A New Digital Leash for Women Keeps Them From Crossing Borders and Escaping

As a 16 year old who just got her driver’s license, I’ve been hearing about phone apps that text anxious parents with their kids’ whereabouts. Most of my friends consider this kind of system a drag, and probably enough to curb any Jack Kerouac-like plans to hit the road. But a new development in Saudi Arabia puts any such Western teenage grumbling to shame: the Saudi government has introduced an electronic tracking system that alerts male guardians when a woman strays too far from home.

The “wife tracker” or “digital leash” as some refer to it, reduces women to the legal status of a minor, and is just the latest restriction on the movement of women — and of the women’s movement — in a culture ruled by harsh sharia law.

As I reflect on a remarkable year of political uprisings and grassroots movements across the globe, I can’t help but think about the troubling status quo for women and girls who still struggle for basic freedoms.

In Saudi Arabia, women and girls can’t currently vote, date, marry for love, use contraceptives, ride bicycles, talk to men on the phone, sing or dance in public. Unless chaperoned by a mahram (male guardian), girls — covered in black abayas — are carted around behind tinted windows to special women-only gyms, boutiques, malls, schools, and restaurants (where they eat in the “family section,” apart from single men). The Mutawwa’in, the religious police, fine or even imprison dissenters. Victims of domestic violence and rape are often punished with lashes. Isolation is so intense that some feel that society is split between “two different species.”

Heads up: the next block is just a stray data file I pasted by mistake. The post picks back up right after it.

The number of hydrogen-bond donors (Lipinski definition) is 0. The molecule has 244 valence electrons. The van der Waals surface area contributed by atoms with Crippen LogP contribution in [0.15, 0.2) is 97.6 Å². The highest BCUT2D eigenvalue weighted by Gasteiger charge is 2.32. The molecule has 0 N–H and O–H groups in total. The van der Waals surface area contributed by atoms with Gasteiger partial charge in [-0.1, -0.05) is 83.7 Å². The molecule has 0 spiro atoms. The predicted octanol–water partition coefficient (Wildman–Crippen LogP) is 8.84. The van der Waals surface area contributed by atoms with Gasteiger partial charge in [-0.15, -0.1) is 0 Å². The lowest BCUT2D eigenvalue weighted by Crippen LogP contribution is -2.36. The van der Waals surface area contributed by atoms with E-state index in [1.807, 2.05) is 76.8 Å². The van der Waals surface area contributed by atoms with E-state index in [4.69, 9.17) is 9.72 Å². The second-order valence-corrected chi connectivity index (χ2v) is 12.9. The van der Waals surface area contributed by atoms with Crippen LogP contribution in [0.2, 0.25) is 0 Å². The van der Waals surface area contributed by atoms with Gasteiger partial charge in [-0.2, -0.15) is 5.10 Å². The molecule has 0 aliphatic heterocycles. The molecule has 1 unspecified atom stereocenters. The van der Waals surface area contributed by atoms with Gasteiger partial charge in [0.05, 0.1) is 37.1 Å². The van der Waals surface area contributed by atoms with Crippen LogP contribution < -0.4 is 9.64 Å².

Just below the surface, desperation percolates. A study at King Saud University reported that out of 100 suicide cases, 96 involved women—many women, wrestling with restrictions on work, travel, and school, attempt suicide to escape Saudi Arabia’s strict society. The Saudi authorities actually instituted the SMS tracking system when one Saudi woman tried to flee to Sweden — the kind of escape most Western women take for granted. Male guardians monitor the women in their custody — wives, daughters, sisters — for any attempts to cross the border. They receive a text message alerting them of their female’s activity.